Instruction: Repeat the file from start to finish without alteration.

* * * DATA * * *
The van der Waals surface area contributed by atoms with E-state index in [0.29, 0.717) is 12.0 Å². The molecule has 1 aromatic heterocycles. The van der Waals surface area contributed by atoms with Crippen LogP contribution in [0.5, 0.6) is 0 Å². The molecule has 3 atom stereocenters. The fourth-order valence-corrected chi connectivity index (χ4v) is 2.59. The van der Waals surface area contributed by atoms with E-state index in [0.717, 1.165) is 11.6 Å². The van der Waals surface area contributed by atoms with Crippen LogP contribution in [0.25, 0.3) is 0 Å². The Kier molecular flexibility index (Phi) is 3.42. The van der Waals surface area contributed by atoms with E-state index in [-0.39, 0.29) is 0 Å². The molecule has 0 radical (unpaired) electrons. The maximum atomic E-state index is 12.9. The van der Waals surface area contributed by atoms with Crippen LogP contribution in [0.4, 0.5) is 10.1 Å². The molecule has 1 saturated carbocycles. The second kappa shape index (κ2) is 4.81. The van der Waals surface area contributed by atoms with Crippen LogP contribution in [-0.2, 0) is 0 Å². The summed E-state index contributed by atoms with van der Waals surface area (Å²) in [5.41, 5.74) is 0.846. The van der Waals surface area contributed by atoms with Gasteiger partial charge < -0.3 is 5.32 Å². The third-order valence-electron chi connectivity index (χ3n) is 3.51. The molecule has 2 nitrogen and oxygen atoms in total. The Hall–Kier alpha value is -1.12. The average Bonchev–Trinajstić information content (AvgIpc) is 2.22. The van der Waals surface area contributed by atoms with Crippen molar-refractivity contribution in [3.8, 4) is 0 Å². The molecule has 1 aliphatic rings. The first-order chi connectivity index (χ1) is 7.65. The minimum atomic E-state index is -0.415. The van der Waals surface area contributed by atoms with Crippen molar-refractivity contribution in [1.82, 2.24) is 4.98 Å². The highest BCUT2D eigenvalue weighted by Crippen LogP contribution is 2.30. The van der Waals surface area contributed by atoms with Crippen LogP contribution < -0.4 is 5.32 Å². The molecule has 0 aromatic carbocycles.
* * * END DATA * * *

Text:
The van der Waals surface area contributed by atoms with E-state index in [0.29, 0.717) is 12.0 Å². The molecule has 1 aromatic heterocycles. The van der Waals surface area contributed by atoms with Crippen LogP contribution in [0.5, 0.6) is 0 Å². The molecule has 3 atom stereocenters. The fourth-order valence-corrected chi connectivity index (χ4v) is 2.59. The van der Waals surface area contributed by atoms with E-state index in [0.717, 1.165) is 11.6 Å². The van der Waals surface area contributed by atoms with Crippen LogP contribution in [0.25, 0.3) is 0 Å². The Kier molecular flexibility index (Phi) is 3.42. The van der Waals surface area contributed by atoms with E-state index in [-0.39, 0.29) is 0 Å². The molecule has 0 radical (unpaired) electrons. The maximum atomic E-state index is 12.9. The van der Waals surface area contributed by atoms with Crippen LogP contribution in [0.4, 0.5) is 10.1 Å². The molecule has 1 saturated carbocycles. The second kappa shape index (κ2) is 4.81. The van der Waals surface area contributed by atoms with Crippen LogP contribution in [-0.2, 0) is 0 Å². The summed E-state index contributed by atoms with van der Waals surface area (Å²) in [5.41, 5.74) is 0.846. The van der Waals surface area contributed by atoms with Gasteiger partial charge < -0.3 is 5.32 Å². The third-order valence-electron chi connectivity index (χ3n) is 3.51. The molecule has 2 nitrogen and oxygen atoms in total. The Hall–Kier alpha value is -1.12. The average Bonchev–Trinajstić information content (AvgIpc) is 2.22. The van der Waals surface area contributed by atoms with Crippen molar-refractivity contribution in [3.8, 4) is 0 Å². The molecule has 1 aliphatic rings. The first-order chi connectivity index (χ1) is 7.65. The minimum atomic E-state index is -0.415. The van der Waals surface area contributed by atoms with Crippen molar-refractivity contribution in [1.82, 2.24) is 4.98 Å². The highest BCUT2D eigenvalue weighted by Crippen LogP contribution is 2.30. The van der Waals surface area contributed by atoms with Crippen LogP contribution < -0.4 is 5.32 Å². The molecule has 0 aromatic carbocycles.